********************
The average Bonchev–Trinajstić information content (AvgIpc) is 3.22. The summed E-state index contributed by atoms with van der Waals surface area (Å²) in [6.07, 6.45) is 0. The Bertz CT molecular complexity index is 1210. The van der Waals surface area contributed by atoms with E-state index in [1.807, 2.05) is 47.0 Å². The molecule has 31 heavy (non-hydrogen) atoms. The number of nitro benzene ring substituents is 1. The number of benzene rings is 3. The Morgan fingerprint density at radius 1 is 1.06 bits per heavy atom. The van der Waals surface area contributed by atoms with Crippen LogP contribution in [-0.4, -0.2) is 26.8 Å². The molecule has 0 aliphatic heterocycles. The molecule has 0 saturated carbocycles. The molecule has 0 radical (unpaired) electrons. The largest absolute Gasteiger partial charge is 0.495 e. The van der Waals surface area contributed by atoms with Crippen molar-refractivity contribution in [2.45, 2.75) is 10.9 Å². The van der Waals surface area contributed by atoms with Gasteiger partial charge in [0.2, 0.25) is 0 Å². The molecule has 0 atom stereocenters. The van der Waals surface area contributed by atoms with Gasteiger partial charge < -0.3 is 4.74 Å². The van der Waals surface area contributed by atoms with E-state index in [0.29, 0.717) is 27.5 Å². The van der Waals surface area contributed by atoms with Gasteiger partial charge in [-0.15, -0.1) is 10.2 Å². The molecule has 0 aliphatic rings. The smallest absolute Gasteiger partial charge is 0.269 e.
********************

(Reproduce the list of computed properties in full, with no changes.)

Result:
The average Bonchev–Trinajstić information content (AvgIpc) is 3.22. The summed E-state index contributed by atoms with van der Waals surface area (Å²) in [6.07, 6.45) is 0. The Bertz CT molecular complexity index is 1210. The van der Waals surface area contributed by atoms with E-state index in [1.807, 2.05) is 47.0 Å². The molecule has 31 heavy (non-hydrogen) atoms. The number of nitro benzene ring substituents is 1. The number of benzene rings is 3. The Morgan fingerprint density at radius 1 is 1.06 bits per heavy atom. The van der Waals surface area contributed by atoms with Crippen LogP contribution in [-0.4, -0.2) is 26.8 Å². The molecule has 0 aliphatic heterocycles. The molecule has 0 saturated carbocycles. The molecule has 0 radical (unpaired) electrons. The largest absolute Gasteiger partial charge is 0.495 e. The van der Waals surface area contributed by atoms with Crippen molar-refractivity contribution in [2.45, 2.75) is 10.9 Å². The van der Waals surface area contributed by atoms with Gasteiger partial charge in [0.2, 0.25) is 0 Å². The molecule has 0 atom stereocenters. The van der Waals surface area contributed by atoms with Gasteiger partial charge < -0.3 is 4.74 Å². The van der Waals surface area contributed by atoms with E-state index in [0.29, 0.717) is 27.5 Å². The van der Waals surface area contributed by atoms with Gasteiger partial charge in [-0.15, -0.1) is 10.2 Å². The molecule has 0 aliphatic rings. The smallest absolute Gasteiger partial charge is 0.269 e.